The breeding grounds of the Lesser Yellowlegs extend from western Alaska to southern Hudson Bay and south to central Alberta and Saskatchewan. Virtuallyall of the breeding range of Lesser Yellow legs are within the boreal bird conservation regions (BCR) in North America . More than 80% of the species breeds in Canada's boreal region. This species is seasonally monogamous; pairs form shortly after arrival on the breeding grounds. Males, often in pairs or small groups, perform an undulating flight display to attract females both to the area and to themselves. Once they are mated, they guard their mates through the laying period, chasing off potential interlopers. Like most shorebirds, the Lesser Yellowlegs nests on the ground, typically close to water in sheltered sites such as under short shrubs and trees and next to logs and sticks. Both parents incubate the 3-4 eggs for 22-23 days, then lead the precocial young to foraging sites. The young feed themselves from the start but continue to be brooded by the parents at night and during foul weather. The female typically stays with the young less than half as long as the male, sometimes only a few days. There is only one brood per season.
Most information on the Lesser Yellowlegs' diet comes from fall migrants. Like other shorebirds, it is almost entirely carnivorous, though it occasionally eats seeds. Its primary prey is flies and beetles, especially those procured in aquatic habitats. Other foods include snails, naiads, worms, spiders, and a few fish and fish scales. It usually appears to select prey on the basis of availability, though some studies have found it to select certain prey disproportionately, even in the presence of prey often consumed at other locations. Its feeding behavior is typical of the genus; it usually walks rapidly and erratically through shallow water, picking up food it encounters. It also sometimes employs other methods including probing, snatching flying insects, plucking insects off vegetation, sidesweeping through water or liquid mud with the bill, and catching arthropods on land. It has been observed following other shorebirds and ducks and eating prey revealed by those species. It forages both day and night, using visual methods in daylight and tactile methods in darkness.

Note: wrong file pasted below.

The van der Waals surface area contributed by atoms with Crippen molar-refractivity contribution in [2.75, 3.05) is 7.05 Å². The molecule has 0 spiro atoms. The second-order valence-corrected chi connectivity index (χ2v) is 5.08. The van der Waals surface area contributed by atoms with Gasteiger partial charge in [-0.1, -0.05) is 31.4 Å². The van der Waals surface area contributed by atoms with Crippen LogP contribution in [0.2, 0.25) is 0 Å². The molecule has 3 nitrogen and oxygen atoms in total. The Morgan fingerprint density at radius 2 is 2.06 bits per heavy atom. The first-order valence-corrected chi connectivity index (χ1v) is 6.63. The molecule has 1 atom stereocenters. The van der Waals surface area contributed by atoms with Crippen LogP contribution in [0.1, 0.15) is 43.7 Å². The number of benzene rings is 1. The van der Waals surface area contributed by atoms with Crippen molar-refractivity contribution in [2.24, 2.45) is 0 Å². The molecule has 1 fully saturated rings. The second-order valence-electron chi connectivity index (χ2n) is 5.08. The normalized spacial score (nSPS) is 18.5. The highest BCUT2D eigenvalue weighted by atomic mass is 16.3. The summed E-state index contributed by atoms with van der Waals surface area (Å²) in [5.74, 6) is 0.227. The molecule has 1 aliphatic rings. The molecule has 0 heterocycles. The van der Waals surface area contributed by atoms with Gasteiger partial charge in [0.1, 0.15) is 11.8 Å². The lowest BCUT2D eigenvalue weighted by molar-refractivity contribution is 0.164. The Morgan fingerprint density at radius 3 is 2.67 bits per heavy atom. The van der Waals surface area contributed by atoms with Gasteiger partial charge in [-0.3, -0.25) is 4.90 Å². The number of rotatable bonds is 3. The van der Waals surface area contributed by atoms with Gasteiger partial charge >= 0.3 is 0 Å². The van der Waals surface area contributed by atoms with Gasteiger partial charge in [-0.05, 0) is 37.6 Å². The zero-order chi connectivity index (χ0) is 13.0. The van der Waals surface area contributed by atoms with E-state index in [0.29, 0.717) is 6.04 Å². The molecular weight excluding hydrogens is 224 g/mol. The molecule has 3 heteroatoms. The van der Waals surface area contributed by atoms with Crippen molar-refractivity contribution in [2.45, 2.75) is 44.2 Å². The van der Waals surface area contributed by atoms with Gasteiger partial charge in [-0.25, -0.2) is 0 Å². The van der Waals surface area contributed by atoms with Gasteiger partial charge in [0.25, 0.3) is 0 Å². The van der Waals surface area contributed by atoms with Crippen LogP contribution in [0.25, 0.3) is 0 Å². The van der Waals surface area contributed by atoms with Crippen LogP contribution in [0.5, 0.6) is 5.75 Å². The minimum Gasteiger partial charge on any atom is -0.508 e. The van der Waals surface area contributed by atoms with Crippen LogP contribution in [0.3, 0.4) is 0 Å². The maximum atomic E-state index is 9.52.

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Tibbitts, T. L., and W. Moskoff. 1999. Lesser Yellowlegs (Tringa flavipes). In The Birds of North America, No. 427 (A. Poole and F. Gill, eds.). The Academy of Natural Sciences, Philadelphia, and The American Ornithologists' Union, Washington, D.C.